Before discussing the contribution of women to society and their position and importance as I described in the previous post, I would like to provide an update on the analysis of the literature I have been working on in relation to the project I have done with CIAT, Rome, Italy.
As a quick reminder, my project with CIAT was on Climate-Security and Peacebuilding and I wrote Should I stay, or should I go? Climate, Rural Youth Migration, and Social Protection formerly called Climate Change, Rural Youth Migration, and Social Protection. In this review, I discuss climate and future climate change impact on migration patterns, looking at the rural youth context. I reviewed about 165 literature/articles from various topic-related sources; the effects on migration, climate and climate change impact on youth (global & rural), and the response steps, in particular programs and policies for social protection.
This paper finds that different countries/regions have different response systems depending on their geographic area and vulnerability level. This is largely influenced by a country’s situation whether it is developed or developing, the availability of resources and infrastructure, and a person, household, or community’s power. Developing countries generally have weak infrastructure, so their ability and capabilities are usually limited, often forcing them to move to other, safer, nearby areas. Africa, for example, has the highest number of youth (15-24 age) indicating a poor climate change adaptation mechanism has highly affected youth, pushing them to migrate or to practice theft, robbery, and trafficking. Climate and climate change impacts are expected to increase, further exacerbating the effect on rural and vulnerable areas and shifting migration patterns, particularly from rural to urban areas without adequate adaptation measures. This huge mass movement poses a threat to the host countries and can change the global demography which can further lead to conflict in the countries of origin and host.
In developing countries, in particular, social protection tends to play a significant role among some of the adaptation programs that officials have adopted. However, my review found that funding approved to strengthen social protection in poor and vulnerable areas often fails to reach the target population but has reinforced the existing sectors that have already received substantial adaptation finance. Not only that, while there has been a rapid increase in the adoption of social protection, there are no specific social protection programs or youth policies, this paper finds that most programs and policies target children, women, and the elderly. Furthermore, the IOM 2019 report shows gaps in data and methods for gathering youth migration data, this complicates discovering the exact driver and pattern of youth migration, and what trigger young people to migrate. This highlights the need for the collection of disaggregated youth migration data and the implementation of appropriate adaptation programs and initiatives that address various age groups.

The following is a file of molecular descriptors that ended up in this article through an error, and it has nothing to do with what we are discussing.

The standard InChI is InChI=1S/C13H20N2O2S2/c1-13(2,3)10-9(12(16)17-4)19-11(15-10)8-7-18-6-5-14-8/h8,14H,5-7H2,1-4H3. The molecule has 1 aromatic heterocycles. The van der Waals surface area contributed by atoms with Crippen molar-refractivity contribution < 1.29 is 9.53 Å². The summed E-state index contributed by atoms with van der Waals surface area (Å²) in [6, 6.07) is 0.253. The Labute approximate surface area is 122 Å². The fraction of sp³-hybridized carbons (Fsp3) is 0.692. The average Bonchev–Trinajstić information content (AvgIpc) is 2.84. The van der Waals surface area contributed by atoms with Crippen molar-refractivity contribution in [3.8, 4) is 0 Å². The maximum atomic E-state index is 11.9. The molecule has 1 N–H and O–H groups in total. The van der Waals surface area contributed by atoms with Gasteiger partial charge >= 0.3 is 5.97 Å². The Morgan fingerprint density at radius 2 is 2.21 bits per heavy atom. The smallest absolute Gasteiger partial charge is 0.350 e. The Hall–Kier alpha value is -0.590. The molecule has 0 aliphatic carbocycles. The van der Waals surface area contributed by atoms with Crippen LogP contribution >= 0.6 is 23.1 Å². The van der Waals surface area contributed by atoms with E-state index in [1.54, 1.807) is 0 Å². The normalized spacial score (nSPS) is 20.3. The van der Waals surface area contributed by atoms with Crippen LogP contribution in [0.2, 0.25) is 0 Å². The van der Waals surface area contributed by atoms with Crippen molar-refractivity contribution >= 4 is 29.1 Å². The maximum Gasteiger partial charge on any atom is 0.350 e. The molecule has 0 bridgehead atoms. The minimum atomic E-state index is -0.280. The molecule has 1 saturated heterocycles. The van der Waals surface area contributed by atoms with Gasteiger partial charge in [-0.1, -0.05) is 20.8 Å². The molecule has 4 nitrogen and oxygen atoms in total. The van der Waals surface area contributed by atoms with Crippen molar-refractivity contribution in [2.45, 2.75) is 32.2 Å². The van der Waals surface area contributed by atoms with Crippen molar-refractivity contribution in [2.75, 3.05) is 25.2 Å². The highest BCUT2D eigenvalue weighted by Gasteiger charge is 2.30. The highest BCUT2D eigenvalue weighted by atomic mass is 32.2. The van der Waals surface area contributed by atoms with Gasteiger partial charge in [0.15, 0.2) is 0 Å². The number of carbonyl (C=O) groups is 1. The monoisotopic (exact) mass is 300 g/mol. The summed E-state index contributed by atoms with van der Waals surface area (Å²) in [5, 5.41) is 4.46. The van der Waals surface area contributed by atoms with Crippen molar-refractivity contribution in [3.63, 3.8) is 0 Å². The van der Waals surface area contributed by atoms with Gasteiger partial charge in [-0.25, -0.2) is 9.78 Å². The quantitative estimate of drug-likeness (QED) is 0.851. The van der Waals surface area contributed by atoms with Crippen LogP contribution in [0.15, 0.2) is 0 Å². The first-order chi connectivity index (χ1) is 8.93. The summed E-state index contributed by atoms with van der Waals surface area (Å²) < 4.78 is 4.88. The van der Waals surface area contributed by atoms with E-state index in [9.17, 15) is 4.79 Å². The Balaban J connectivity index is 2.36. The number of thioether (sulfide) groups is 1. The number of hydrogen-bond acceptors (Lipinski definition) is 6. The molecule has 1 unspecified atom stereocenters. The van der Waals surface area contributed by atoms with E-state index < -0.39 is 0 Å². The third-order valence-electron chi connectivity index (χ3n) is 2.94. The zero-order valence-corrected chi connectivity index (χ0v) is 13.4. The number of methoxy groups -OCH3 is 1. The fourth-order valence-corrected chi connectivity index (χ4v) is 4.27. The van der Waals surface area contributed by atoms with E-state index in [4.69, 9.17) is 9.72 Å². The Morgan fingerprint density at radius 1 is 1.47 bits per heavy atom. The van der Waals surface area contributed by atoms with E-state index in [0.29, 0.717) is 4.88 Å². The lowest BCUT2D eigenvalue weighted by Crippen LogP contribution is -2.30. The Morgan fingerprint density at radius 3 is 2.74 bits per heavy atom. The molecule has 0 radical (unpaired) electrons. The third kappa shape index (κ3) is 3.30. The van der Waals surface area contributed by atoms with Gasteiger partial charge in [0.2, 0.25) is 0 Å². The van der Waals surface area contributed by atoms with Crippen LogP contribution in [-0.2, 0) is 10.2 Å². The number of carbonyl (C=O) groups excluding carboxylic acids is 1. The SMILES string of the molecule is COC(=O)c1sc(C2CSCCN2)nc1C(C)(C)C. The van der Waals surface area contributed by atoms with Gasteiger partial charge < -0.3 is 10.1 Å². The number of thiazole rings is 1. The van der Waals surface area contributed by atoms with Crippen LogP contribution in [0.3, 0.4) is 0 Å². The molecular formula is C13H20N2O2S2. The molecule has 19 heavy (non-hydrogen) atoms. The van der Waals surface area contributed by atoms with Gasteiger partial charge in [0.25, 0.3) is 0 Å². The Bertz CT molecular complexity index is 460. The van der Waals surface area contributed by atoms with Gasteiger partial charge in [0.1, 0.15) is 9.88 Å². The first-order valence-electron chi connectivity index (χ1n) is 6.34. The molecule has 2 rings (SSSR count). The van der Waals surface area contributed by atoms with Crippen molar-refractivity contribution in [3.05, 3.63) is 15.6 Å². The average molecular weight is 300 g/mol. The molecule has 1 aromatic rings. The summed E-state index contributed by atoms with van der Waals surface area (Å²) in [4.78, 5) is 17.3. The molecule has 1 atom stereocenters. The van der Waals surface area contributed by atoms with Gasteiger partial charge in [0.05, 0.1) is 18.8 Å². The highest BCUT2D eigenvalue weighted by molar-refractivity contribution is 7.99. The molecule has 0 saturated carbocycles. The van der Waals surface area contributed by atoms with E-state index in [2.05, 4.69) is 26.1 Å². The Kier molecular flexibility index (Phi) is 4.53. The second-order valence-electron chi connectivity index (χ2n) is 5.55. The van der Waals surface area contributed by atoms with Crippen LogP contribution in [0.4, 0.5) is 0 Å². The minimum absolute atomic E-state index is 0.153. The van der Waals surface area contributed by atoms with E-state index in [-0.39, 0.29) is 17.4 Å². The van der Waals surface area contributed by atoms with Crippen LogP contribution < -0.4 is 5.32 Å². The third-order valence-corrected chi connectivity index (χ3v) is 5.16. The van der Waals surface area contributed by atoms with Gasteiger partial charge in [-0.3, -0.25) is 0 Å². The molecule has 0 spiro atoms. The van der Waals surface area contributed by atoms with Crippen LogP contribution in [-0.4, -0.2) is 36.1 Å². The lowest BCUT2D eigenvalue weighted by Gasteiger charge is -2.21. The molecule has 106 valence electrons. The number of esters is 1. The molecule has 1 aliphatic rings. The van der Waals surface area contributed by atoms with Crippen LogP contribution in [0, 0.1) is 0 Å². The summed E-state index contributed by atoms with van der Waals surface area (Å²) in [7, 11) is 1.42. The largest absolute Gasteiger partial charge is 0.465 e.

Even though I have mentioned how huge mass movement could cause conflict for both origin and host countries, migration is not always a negative approach, in fact, it gives an opportunity to millions of people to live a safe and meaningful life abroad, it can reduce poverty and it could be a potential tool for enhancing human development at the national level. Since many years ago, human beings have been traveling around the world. The effect of voluntary and involuntary migration on human beings varies widely; one should not be compelled to move unless, however, the effects of war, civil strife, or natural catastrophe compelled people to flee their homes and countries.
I also discussed how the temperature rise would greatly affect our agricultural sector and food security. Today, many of the developing areas are affected by drought and pest prevalence caused by climate change, this further reduction of agricultural production contributes to deprivation, jobs lost in the agricultural sector, and food insecurity. This puts pressure on young people to move to non-agricultural jobs, and in search of work opportunities, they need to move to a foreign country.
There is much more to be discussed about this subject but the following are some of the paper’s highlights-
- If we follow the ‘business as usual’ approach, the temperature rise will change the migration pattern, increasing the number of migrants, especially from rural areas.
- There is insufficient data on youth migration to find out the key driver of youth migration
- Adaptation plans and policies need to be revised to address every age group, particularly the young, as they are our future. Social Protection programs lack policies explicitly for youth.
- Future research needs to focus on collecting and disaggregating data on youth migration to meet their specific needs.
You will be able to read the full details on my paper, at the moment my paper is not available to the public, I will make sure to have the link posted as soon as it is available.
Thank you for your support.